Thursday, February 21, 2013

Social Media Activist Threatened in Mexico; Racial Attack in Uruguay; Cubans Hoping for Better Internet Connection

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Articles in SourceMex, NotiCen, and NotiSur for Feb. 20-22

Criminal Organizations Target Social-Media Activist in Tamaulipas
Criminal organizations have managed to intimidate many journalists and media outlets in Mexico into suppressing coverage of drug-trafficking activities. Drug traffickers have also targeted citizens using social media, but have not been as successful in their intimidation efforts. In the same week in February that a coalition of international journalist organizations called on President Enrique Peña Nieto’s administration and the Mexican Congress to step up protection for journalists in Mexico, a drug cartel in Tamaulipas offered a bounty on the person or persons who have managed Twitter and Facebook accounts dedicated solely to warning citizens in the state to stay away from areas of risk.  -Carlos Navarro     Read More

Uruguay Examines Hidden Racism Following Violent Attack on Afro-Uruguayan Woman
Peaceful Uruguay, a small corner of South America with slightly more than 176,000 sq km, fewer than 3.3 million inhabitants, and a progressive government, awoke on Dec. 16 to news that, before dawn in the capital Montevideo, four white women had attacked an Afrodescendent woman, screaming "black shit," kicking and punching her, and leaving her unconscious, bleeding, and with a perforated liver. More than a century and a half after Uruguay abolished slavery, 47 years after the country signed the UN's International Convention on the Elimination of All Forms of Racial Discrimination, and having always lived in apparent peace with the descendants of the men and women brought like animals from Africa--slightly more than 8% of the Uruguayan population has African roots--the cultured and egalitarian country discovered that racism is widespread in its society. -Andrés Gaudín     Read More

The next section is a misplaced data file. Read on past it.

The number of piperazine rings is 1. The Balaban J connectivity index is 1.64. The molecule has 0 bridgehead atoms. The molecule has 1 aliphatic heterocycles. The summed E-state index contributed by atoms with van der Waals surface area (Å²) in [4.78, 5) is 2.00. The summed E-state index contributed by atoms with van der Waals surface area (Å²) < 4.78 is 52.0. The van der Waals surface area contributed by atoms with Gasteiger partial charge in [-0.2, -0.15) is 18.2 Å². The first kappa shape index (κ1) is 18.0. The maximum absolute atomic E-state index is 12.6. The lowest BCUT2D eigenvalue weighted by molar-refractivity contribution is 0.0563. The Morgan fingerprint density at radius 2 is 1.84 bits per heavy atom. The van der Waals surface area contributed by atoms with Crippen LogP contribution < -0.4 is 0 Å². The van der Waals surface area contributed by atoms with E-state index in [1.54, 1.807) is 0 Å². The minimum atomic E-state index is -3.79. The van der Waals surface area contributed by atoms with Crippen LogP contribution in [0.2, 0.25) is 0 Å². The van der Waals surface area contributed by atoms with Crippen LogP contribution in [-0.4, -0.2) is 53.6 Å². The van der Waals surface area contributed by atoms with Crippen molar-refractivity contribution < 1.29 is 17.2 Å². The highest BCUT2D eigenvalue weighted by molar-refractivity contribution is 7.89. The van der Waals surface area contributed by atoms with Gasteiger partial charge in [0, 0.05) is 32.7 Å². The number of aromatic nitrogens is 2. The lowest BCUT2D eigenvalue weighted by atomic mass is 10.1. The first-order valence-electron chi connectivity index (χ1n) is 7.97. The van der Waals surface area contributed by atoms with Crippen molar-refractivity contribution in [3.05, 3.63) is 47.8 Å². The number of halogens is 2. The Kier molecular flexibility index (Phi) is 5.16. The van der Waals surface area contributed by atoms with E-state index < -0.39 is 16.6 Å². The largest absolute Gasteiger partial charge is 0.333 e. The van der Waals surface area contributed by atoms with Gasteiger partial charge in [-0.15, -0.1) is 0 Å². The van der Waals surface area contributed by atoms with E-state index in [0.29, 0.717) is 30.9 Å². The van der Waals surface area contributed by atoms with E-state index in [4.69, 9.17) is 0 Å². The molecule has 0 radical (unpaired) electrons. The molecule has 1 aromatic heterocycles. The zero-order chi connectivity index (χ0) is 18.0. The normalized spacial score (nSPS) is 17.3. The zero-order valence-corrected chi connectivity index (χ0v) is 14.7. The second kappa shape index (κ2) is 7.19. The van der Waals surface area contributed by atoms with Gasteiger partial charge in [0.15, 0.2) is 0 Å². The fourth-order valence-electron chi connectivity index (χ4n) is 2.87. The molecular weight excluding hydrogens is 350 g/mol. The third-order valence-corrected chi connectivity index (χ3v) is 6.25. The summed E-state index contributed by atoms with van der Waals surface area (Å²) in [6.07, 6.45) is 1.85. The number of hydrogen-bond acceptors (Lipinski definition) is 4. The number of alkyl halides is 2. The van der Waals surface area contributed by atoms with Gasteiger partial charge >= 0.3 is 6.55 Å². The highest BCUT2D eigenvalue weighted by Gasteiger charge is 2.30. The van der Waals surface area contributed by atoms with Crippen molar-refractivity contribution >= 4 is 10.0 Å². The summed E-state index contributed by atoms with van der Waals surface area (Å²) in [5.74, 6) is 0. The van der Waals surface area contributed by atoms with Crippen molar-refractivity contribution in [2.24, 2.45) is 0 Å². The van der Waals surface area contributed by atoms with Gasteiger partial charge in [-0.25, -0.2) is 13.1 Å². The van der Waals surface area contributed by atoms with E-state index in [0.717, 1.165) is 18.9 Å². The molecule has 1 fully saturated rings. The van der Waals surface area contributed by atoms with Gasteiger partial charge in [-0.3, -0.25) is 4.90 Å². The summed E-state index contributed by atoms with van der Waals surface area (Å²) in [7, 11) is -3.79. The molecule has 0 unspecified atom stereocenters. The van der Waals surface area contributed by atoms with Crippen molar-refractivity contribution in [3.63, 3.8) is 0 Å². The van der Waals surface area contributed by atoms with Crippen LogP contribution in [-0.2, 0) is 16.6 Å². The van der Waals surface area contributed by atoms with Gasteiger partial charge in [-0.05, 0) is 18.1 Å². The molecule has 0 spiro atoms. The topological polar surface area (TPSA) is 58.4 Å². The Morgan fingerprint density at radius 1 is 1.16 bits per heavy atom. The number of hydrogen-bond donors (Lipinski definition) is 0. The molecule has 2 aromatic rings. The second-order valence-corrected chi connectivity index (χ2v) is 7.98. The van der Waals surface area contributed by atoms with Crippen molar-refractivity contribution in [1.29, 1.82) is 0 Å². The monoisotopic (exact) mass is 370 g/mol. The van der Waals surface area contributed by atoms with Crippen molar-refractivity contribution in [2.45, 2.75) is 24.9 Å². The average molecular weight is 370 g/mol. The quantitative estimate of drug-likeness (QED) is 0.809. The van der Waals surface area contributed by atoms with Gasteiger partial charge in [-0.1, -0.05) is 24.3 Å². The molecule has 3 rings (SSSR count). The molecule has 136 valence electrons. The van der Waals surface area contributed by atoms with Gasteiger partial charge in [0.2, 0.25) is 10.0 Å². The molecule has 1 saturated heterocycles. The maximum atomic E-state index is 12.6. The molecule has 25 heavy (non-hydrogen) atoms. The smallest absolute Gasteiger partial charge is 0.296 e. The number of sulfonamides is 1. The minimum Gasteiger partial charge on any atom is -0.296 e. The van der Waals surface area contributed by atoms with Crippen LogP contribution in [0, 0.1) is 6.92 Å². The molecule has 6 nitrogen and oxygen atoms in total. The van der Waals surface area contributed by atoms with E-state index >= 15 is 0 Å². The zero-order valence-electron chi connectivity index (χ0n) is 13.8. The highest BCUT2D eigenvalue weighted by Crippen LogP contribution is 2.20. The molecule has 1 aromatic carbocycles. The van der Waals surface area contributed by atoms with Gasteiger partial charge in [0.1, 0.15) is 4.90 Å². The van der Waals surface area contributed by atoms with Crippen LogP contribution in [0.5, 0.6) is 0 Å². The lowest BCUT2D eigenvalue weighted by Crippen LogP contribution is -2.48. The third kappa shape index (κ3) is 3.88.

New Arrests, Indictments In 40-Year-Old Case Of Slain Chilean Singer Víctor Jara
Protected for nearly four decades by a thick wall of military secrecy, a handful of former Chilean soldiers--including a retired Army lieutenant now living in the US--are finally being called to answer for the 1973 torture and murder of famed folk singer Víctor Jara. The musician, who was also an accomplished poet, theater director, and university professor, remains one of the most iconic victims of the dictatorship of Gen. Augusto Pinochet (1973-1990). -Benjamin Witte-Lebhar    Read More

Cubans' Expectations Increase for Better Access to Internet, Information, and World Connection
The Cuban populace began 2013 under the impression that the island's connection to the world was increasing thanks to the first tests of the submarine fiber-optic cable linked with Venezuela, better access to international information through Latin American television network teleSUR, and the commencement of immigration reforms that reduce foreign travel restraints. -Daniel Vázquez   Read More

Billionaires Carlos Slim, Bill Gates Donate Millions of Dollars for Global Food-Security Efforts at Agricultural Research Center in México State>
Billionaires Carlos Slim and Bill Gates have joined efforts to promote long-term global food security by providing millions of dollars to fund research for improved varieties of corn, wheat, and other crops. The two tycoons--who are at the top of the Forbes list of the wealthiest people in the world—were on hand for the opening of a new agricultural research center in Texcoco, México state. Slim donated US$25 million for the effort through the Fundación Carlos Slim, while Gates pledged about US$90 million available over a five-year period through the Bill and Melinda Gates Foundation. The funds will be used to expand infrastructure and attract top researchers to the Texcoco facility managed by the Centro Internacional de Mejoramiento de Maíz y Trigo (CIMMYT). -Carlos Navarro    Read More

Indigenous Communities in Panama Commemorate March Against Open-Pit Mining in Which Two Protestors Were Killed
A mass celebrated by Father Adonai Cortés in the Iglesia de San Félix on Feb. 5 marked the beginning of a series of commemorative events held by Panama’s Ngäbe Buglé communities--the country’s largest indigenous group--to pay homage to the two protestors killed during an anti-mining march in 2012 . After the mass, indigenous people marched to the junction on the Inter-American Highway where protestor Jerónimo Rodríguez Tugrí was shot by police exactly one year ago.  -Louisa Reynolds    Read More

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